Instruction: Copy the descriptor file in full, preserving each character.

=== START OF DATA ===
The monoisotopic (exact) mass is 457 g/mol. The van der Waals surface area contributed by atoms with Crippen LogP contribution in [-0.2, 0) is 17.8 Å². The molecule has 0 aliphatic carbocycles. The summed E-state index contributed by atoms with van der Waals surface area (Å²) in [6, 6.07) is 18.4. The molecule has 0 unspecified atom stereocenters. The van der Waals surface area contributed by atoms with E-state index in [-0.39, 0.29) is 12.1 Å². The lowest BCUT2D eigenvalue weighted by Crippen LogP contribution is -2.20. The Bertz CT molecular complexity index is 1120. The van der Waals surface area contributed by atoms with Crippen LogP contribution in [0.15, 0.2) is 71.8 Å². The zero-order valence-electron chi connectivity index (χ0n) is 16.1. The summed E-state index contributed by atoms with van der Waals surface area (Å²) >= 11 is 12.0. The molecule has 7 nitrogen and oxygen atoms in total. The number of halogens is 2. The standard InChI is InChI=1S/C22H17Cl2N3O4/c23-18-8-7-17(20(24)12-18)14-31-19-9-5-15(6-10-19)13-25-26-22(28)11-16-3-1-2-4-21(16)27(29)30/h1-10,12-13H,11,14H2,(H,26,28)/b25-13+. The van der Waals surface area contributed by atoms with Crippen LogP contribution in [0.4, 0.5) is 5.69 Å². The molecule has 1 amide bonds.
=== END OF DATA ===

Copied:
The monoisotopic (exact) mass is 457 g/mol. The van der Waals surface area contributed by atoms with Crippen LogP contribution in [-0.2, 0) is 17.8 Å². The molecule has 0 aliphatic carbocycles. The summed E-state index contributed by atoms with van der Waals surface area (Å²) in [6, 6.07) is 18.4. The molecule has 0 unspecified atom stereocenters. The van der Waals surface area contributed by atoms with E-state index in [-0.39, 0.29) is 12.1 Å². The lowest BCUT2D eigenvalue weighted by Crippen LogP contribution is -2.20. The Bertz CT molecular complexity index is 1120. The van der Waals surface area contributed by atoms with Crippen LogP contribution in [0.15, 0.2) is 71.8 Å². The zero-order valence-electron chi connectivity index (χ0n) is 16.1. The summed E-state index contributed by atoms with van der Waals surface area (Å²) >= 11 is 12.0. The molecule has 7 nitrogen and oxygen atoms in total. The number of halogens is 2. The standard InChI is InChI=1S/C22H17Cl2N3O4/c23-18-8-7-17(20(24)12-18)14-31-19-9-5-15(6-10-19)13-25-26-22(28)11-16-3-1-2-4-21(16)27(29)30/h1-10,12-13H,11,14H2,(H,26,28)/b25-13+. The van der Waals surface area contributed by atoms with Crippen LogP contribution in [0.4, 0.5) is 5.69 Å². The molecule has 1 amide bonds.